Tony: Yes – while you expect to see much being made of the cultural difference between the British retirees and their Indian hosts, the more meaningful illustrations are of the differences and expectations within Indian society.  And while the retirees are, for assorted reasons, shorter on cash than they might like, they are still economic scales of magnitude apart from their new neighbors.  The exception to the whole depiction of culture shock is Tom Wilkinson’s Graham, who grew up not just in India but essentially just down the street, and who is eagerly attempting to rediscover a lost youth and an even more lost love.

Malcolm: Second, the distasteful characters were all women. I don’t usually think much about this subtle anti-male sexism that one often finds in movies, but compared to real life, where horrible personalities are distributed approximately evenly between the genders, it seems like men more often take on the nasty roles in movies. While not without their faults, the four male leads are all portrayed as good people—even the aptly (for this role) named Ronald Pickup, an septuagenarian horndog who comes east in hopes of reviving a moribund sex life.

Tony: That’s an interesting point because, on the one hand, it seems like it favors the male characters.  But, on the other hand, it perhaps also allows for greater character development for the females – where weighty females roles, especially for older actresses, are often sadly nonexistent.  And, amongst all of the cultural references and amusingly rushed trips to bathrooms, this is a project that’s largely defined by an entire ensemble’s worth of character studies.  They’re all interesting and often flawed people, products of their respective times and places – and all in need of being themselves, rather than being some combination of stereotypes or the reflections of others’ expectations of them.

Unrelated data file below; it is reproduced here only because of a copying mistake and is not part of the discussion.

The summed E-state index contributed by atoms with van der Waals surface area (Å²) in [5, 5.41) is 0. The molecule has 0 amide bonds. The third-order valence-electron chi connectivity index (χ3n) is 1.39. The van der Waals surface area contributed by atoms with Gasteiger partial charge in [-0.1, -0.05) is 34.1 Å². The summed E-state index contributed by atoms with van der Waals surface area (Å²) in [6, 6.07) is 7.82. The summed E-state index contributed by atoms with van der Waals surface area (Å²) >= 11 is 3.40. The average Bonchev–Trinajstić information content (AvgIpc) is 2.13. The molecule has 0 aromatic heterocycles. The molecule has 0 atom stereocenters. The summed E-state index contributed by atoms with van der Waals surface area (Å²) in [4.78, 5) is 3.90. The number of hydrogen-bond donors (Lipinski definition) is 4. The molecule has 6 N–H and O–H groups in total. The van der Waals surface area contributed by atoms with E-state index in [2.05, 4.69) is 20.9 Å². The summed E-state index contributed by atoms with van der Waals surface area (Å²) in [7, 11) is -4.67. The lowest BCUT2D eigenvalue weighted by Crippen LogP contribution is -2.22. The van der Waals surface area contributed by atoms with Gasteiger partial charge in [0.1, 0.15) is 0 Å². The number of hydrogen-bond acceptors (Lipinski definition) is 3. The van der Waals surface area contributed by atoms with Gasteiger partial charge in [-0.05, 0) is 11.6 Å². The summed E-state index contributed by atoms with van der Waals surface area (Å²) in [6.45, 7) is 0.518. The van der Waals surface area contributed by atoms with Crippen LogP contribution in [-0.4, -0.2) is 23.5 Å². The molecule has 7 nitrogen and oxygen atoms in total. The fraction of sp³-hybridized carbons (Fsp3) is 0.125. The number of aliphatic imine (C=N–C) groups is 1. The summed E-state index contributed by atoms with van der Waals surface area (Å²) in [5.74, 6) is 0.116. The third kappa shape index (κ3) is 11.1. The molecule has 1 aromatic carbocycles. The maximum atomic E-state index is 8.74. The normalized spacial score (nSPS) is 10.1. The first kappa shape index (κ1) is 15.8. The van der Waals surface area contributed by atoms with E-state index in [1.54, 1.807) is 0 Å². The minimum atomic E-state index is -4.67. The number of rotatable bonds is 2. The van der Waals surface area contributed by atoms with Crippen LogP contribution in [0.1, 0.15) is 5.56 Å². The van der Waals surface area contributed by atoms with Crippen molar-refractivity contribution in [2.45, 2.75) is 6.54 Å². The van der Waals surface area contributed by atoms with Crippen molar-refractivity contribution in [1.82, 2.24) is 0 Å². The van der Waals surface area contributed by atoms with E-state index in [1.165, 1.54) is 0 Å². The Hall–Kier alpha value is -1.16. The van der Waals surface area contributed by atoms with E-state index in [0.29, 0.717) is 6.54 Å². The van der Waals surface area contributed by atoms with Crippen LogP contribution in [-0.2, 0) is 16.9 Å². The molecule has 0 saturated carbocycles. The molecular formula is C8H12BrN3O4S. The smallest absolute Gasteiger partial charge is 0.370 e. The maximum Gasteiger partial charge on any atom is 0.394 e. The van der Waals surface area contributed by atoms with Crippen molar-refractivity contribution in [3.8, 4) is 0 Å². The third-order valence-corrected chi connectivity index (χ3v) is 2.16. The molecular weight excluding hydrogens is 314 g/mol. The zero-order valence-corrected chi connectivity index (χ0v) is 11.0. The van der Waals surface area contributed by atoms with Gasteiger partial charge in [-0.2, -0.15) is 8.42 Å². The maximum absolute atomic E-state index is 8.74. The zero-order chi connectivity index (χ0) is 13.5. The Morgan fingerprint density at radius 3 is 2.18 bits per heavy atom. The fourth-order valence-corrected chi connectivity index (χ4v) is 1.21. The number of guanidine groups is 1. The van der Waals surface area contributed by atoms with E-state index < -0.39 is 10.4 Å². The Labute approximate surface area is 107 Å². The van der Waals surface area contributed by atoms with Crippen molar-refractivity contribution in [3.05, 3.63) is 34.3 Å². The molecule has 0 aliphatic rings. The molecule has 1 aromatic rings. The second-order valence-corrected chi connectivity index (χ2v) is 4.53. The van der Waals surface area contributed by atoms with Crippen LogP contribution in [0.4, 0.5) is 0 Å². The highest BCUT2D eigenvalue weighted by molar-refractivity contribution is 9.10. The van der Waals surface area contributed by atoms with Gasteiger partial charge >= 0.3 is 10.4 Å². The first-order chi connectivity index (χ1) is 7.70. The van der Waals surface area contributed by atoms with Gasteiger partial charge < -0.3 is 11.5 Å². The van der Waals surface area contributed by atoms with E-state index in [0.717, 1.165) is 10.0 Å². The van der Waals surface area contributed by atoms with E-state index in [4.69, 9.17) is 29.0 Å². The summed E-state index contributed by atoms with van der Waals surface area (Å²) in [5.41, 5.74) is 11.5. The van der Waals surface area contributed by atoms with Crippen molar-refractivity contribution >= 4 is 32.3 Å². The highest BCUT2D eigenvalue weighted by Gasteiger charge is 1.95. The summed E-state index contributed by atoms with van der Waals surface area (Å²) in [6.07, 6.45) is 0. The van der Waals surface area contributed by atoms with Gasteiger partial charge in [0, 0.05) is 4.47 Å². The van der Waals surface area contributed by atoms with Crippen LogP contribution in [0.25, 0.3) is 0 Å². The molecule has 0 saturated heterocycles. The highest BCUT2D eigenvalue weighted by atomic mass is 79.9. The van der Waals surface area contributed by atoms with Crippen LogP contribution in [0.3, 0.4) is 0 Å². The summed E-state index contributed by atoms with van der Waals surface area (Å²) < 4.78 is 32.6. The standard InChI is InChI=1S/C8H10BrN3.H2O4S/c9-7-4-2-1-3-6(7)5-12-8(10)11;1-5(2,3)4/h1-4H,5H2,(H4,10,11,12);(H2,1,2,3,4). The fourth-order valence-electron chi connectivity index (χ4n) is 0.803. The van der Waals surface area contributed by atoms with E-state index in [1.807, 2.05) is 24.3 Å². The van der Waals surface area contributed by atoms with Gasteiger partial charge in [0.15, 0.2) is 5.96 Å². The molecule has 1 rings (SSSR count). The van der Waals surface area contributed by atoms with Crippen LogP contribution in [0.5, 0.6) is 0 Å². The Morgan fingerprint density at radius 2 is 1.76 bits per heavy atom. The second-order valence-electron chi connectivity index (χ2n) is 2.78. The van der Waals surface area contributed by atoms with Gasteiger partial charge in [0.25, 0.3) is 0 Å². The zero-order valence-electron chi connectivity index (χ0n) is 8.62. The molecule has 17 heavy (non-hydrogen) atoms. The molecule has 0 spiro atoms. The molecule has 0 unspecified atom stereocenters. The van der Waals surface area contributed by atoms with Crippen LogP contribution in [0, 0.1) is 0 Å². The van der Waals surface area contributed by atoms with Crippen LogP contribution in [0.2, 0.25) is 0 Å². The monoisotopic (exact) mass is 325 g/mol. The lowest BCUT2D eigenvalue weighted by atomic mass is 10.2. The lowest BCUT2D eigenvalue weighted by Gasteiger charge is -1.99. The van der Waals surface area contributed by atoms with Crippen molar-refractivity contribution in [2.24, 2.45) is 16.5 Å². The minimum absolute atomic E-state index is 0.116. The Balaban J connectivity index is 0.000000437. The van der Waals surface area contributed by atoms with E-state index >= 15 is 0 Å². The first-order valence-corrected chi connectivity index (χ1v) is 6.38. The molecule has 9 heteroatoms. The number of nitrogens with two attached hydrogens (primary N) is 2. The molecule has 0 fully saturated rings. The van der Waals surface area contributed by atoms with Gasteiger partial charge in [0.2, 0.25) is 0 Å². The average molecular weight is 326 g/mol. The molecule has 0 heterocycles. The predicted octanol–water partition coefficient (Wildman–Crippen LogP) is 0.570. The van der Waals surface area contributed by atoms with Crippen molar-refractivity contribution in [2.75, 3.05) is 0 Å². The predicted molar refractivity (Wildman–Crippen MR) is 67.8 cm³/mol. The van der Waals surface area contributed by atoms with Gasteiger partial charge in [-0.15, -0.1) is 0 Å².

Malcolm: And the whole premise is based on an idea so plausible you have to wonder if it’s becoming a real world trend. That is, Europe is filled with crowded countries with aging populations in need of care, while the third world is filled with young people who need jobs. Most discussion of the problem involves bringing the latter to the former, but India looks a lot more like Florida than London does.

Tony: It’s not just retirement living – Smith’s Muriel is initially motivated to travel for the relative speed and affordability of surgery.  Healthcare related tourism is a whole different phenomenon that has been around in some form or other, and in different quantities, for decades (or millennia, if we go back to the Romans’ propensity for distant spas and hot springs).  And given that the US has what is generally considered to be some of the most expensive (and not necessarily the best) healthcare in the world, one has to wonder whether this is something that we will also see more of.  There are already colonies of ex-patriot retirees who pick friendly locations in Central America and Europe, often predicated upon the availability and affordability of health services.  Will we see more packaged surgical holidays and vacation procedures?

Meanwhile, it’s worth pointing out that amidst all of these cultural cues and opportunities for classic “compare and contrast” exercises, it’s also simply a beautiful film, filled with rich characters, well-meaning humor, and copious quantities of fine acting.  But then again, they had me at Judi.